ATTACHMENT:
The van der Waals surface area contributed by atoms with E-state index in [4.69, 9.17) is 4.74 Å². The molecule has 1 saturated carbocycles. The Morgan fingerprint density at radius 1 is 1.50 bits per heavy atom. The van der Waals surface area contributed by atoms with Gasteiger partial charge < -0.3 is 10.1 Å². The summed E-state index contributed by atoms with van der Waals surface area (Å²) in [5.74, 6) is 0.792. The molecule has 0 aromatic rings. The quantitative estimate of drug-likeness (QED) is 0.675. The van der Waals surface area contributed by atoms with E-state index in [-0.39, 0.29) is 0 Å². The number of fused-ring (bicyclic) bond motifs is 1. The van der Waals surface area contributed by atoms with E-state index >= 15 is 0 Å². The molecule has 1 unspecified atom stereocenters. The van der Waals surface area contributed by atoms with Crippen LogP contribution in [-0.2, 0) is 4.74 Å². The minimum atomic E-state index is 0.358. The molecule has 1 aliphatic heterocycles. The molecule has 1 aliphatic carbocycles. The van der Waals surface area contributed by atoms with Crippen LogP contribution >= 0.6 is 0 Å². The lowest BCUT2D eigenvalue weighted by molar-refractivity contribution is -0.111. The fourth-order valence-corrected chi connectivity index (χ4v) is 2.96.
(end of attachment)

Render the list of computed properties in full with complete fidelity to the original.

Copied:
The van der Waals surface area contributed by atoms with E-state index in [4.69, 9.17) is 4.74 Å². The molecule has 1 saturated carbocycles. The Morgan fingerprint density at radius 1 is 1.50 bits per heavy atom. The van der Waals surface area contributed by atoms with Gasteiger partial charge < -0.3 is 10.1 Å². The summed E-state index contributed by atoms with van der Waals surface area (Å²) in [5.74, 6) is 0.792. The molecule has 0 aromatic rings. The quantitative estimate of drug-likeness (QED) is 0.675. The van der Waals surface area contributed by atoms with E-state index in [-0.39, 0.29) is 0 Å². The number of fused-ring (bicyclic) bond motifs is 1. The van der Waals surface area contributed by atoms with E-state index >= 15 is 0 Å². The molecule has 1 unspecified atom stereocenters. The van der Waals surface area contributed by atoms with Crippen LogP contribution in [-0.2, 0) is 4.74 Å². The minimum atomic E-state index is 0.358. The molecule has 1 aliphatic heterocycles. The molecule has 1 aliphatic carbocycles. The van der Waals surface area contributed by atoms with Crippen LogP contribution >= 0.6 is 0 Å². The lowest BCUT2D eigenvalue weighted by molar-refractivity contribution is -0.111. The fourth-order valence-corrected chi connectivity index (χ4v) is 2.96.